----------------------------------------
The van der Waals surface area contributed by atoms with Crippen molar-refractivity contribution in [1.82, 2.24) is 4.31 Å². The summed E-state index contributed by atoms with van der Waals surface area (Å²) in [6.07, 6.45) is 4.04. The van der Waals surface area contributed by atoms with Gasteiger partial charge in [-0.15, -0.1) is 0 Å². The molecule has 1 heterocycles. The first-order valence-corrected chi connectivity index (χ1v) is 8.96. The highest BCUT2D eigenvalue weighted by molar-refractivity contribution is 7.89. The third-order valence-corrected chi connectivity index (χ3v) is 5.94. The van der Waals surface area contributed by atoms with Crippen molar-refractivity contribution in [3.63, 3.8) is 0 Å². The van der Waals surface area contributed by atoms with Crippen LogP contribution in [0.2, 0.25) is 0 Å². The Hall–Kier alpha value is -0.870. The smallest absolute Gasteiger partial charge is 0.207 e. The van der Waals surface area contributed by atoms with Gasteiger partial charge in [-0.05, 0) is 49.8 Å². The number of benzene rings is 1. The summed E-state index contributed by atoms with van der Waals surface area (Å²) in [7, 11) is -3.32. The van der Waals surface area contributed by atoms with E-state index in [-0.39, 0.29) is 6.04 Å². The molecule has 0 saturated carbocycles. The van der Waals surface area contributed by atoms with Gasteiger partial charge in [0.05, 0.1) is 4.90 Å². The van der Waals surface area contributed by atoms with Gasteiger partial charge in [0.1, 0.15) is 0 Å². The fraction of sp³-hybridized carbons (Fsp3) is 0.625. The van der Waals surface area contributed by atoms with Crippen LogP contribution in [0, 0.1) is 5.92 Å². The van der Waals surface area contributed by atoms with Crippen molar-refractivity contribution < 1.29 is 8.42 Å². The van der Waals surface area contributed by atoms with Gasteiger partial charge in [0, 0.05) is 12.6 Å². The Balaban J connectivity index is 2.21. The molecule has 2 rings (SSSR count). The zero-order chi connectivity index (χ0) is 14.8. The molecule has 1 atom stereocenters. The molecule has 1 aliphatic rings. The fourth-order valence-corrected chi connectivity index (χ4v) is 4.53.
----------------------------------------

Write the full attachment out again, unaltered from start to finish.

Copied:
The van der Waals surface area contributed by atoms with Crippen molar-refractivity contribution in [1.82, 2.24) is 4.31 Å². The summed E-state index contributed by atoms with van der Waals surface area (Å²) in [6.07, 6.45) is 4.04. The van der Waals surface area contributed by atoms with Gasteiger partial charge in [-0.15, -0.1) is 0 Å². The molecule has 1 heterocycles. The first-order valence-corrected chi connectivity index (χ1v) is 8.96. The highest BCUT2D eigenvalue weighted by molar-refractivity contribution is 7.89. The third-order valence-corrected chi connectivity index (χ3v) is 5.94. The van der Waals surface area contributed by atoms with Crippen molar-refractivity contribution in [3.63, 3.8) is 0 Å². The van der Waals surface area contributed by atoms with Crippen LogP contribution in [0.2, 0.25) is 0 Å². The Hall–Kier alpha value is -0.870. The smallest absolute Gasteiger partial charge is 0.207 e. The van der Waals surface area contributed by atoms with Gasteiger partial charge in [-0.05, 0) is 49.8 Å². The number of benzene rings is 1. The summed E-state index contributed by atoms with van der Waals surface area (Å²) in [7, 11) is -3.32. The van der Waals surface area contributed by atoms with E-state index in [-0.39, 0.29) is 6.04 Å². The molecule has 0 saturated carbocycles. The van der Waals surface area contributed by atoms with Gasteiger partial charge in [0.05, 0.1) is 4.90 Å². The van der Waals surface area contributed by atoms with Gasteiger partial charge in [0.1, 0.15) is 0 Å². The fraction of sp³-hybridized carbons (Fsp3) is 0.625. The van der Waals surface area contributed by atoms with Crippen LogP contribution in [0, 0.1) is 5.92 Å². The van der Waals surface area contributed by atoms with Crippen molar-refractivity contribution < 1.29 is 8.42 Å². The van der Waals surface area contributed by atoms with Gasteiger partial charge in [0, 0.05) is 12.6 Å². The Balaban J connectivity index is 2.21. The molecule has 2 rings (SSSR count). The zero-order chi connectivity index (χ0) is 14.8. The molecule has 1 atom stereocenters. The molecule has 1 aliphatic rings. The fourth-order valence-corrected chi connectivity index (χ4v) is 4.53.